The cover is carried by a strap 137 pivotally mounted on a pin 138 extending upwardly from plate 111. Spring 140 lifts cover 35 and has its ends extending into holes in plate 111 and strap 137, urging the cover in a counterclockwise direction as viewed in FIGURE 3 to a position over barrel 33. Locking cams 141, 142 on rotatable shatfs 134, 135, engage lugs 143, 144 extending outwardly from cover 35 to seal it in closed position during the brewing operation.
The brew mechanism is driven by a single motor (not shown) which turns drive shaft 146 in a counterclockwise direction as viewed in FIGURE 3. Drive shaft 146 is rotatably mounted in base support bracket 106. Cover lock ing shaft has a gear 147 in mesh with gear 148 on the drive shaft while cover locking shaft 134 is driven through chain 150 and sprockets 151, 152 on the two covering locking shafts. Cam 153 at the top of drive shaft 146 engages the end 137a of lid strap 137 to swing the lid to the broken line position of FIGURE 3 during a portion of the operating cycle. Cam 155 on drive shaft 146 operates against rollers 131 to move pressure member 127 to the left locking the barrel in sealed position against filter paper 37.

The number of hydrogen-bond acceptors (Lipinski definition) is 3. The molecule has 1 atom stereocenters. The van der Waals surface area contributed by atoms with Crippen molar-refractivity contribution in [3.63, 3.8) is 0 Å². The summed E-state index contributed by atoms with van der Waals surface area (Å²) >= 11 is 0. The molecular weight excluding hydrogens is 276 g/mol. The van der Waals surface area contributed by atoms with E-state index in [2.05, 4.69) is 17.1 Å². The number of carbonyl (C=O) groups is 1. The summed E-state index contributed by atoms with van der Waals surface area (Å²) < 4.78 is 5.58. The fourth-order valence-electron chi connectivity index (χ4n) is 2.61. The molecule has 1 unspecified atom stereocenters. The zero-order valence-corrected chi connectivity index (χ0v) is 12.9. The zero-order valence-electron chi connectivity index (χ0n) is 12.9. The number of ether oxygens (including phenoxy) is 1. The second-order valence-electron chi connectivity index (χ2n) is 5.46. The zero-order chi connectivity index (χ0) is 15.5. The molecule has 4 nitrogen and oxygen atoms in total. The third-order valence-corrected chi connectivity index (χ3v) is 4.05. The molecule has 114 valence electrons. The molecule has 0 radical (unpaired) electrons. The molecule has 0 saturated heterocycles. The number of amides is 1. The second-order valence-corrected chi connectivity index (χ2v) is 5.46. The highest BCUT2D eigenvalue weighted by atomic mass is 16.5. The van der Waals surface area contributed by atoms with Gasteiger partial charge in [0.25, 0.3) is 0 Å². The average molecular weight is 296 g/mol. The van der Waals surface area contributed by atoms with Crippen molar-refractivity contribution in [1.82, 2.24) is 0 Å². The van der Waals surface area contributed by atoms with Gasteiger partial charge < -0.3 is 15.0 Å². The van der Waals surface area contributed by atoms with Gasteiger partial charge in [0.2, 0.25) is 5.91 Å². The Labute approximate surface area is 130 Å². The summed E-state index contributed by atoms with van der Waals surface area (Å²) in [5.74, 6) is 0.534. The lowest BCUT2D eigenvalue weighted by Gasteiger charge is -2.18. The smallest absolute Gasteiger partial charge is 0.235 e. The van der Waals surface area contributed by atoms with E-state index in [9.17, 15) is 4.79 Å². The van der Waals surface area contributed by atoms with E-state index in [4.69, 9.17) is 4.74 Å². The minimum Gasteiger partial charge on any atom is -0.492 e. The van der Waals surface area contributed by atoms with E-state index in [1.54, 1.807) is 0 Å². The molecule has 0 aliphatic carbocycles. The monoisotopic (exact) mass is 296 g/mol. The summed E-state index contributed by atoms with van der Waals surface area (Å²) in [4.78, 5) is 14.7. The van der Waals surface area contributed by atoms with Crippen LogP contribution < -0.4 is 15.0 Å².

Filter paper drive roller 39 is also operated from drive shaft 146. Partial gear 156 (FIGURE l1) has teeth extending for approximately one-quarter of its circumference. During a portion of its rotation, the teeth mesh with gear 157 on shaft 158 which in turn carries gear 160 in mesh with gear 161 on the filter paper drive roller shaft 162, thus turning lter paper drive roller 40. `Lock plate 163 has a pin 165 Which slides in slot 166 of mounting plate 167. Spring 16S urges lock plate 163 down into engagement with gear 157 holding the filter paper drive against 4movement when the gears are not in mesh. As gear 156 moves into mesh with gear 157, the upper surface 156a thereof lifts lock plate 163 and releases the filter paper drive. In addition, lock plate 163 insures proper mesh of partial gear 156 with gear 157 and prevents jamming ofthe brew mechanism drive.